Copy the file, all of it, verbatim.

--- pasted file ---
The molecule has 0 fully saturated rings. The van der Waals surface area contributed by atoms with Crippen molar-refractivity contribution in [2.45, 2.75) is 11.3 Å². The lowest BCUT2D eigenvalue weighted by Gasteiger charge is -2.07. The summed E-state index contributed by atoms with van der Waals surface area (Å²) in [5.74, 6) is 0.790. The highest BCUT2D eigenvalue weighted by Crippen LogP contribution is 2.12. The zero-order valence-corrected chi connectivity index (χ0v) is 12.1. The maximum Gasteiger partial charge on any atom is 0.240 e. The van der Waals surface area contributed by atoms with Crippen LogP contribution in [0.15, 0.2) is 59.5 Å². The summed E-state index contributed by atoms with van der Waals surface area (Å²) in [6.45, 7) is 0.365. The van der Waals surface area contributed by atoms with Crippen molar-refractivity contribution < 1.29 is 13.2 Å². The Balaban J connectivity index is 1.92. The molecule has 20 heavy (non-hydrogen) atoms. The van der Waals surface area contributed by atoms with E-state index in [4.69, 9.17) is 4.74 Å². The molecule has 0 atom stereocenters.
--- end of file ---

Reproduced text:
The molecule has 0 fully saturated rings. The van der Waals surface area contributed by atoms with Crippen molar-refractivity contribution in [2.45, 2.75) is 11.3 Å². The lowest BCUT2D eigenvalue weighted by Gasteiger charge is -2.07. The summed E-state index contributed by atoms with van der Waals surface area (Å²) in [5.74, 6) is 0.790. The highest BCUT2D eigenvalue weighted by Crippen LogP contribution is 2.12. The zero-order valence-corrected chi connectivity index (χ0v) is 12.1. The maximum Gasteiger partial charge on any atom is 0.240 e. The van der Waals surface area contributed by atoms with Crippen LogP contribution in [0.15, 0.2) is 59.5 Å². The summed E-state index contributed by atoms with van der Waals surface area (Å²) in [6.45, 7) is 0.365. The van der Waals surface area contributed by atoms with Crippen molar-refractivity contribution < 1.29 is 13.2 Å². The Balaban J connectivity index is 1.92. The molecule has 20 heavy (non-hydrogen) atoms. The van der Waals surface area contributed by atoms with E-state index in [4.69, 9.17) is 4.74 Å². The molecule has 0 atom stereocenters.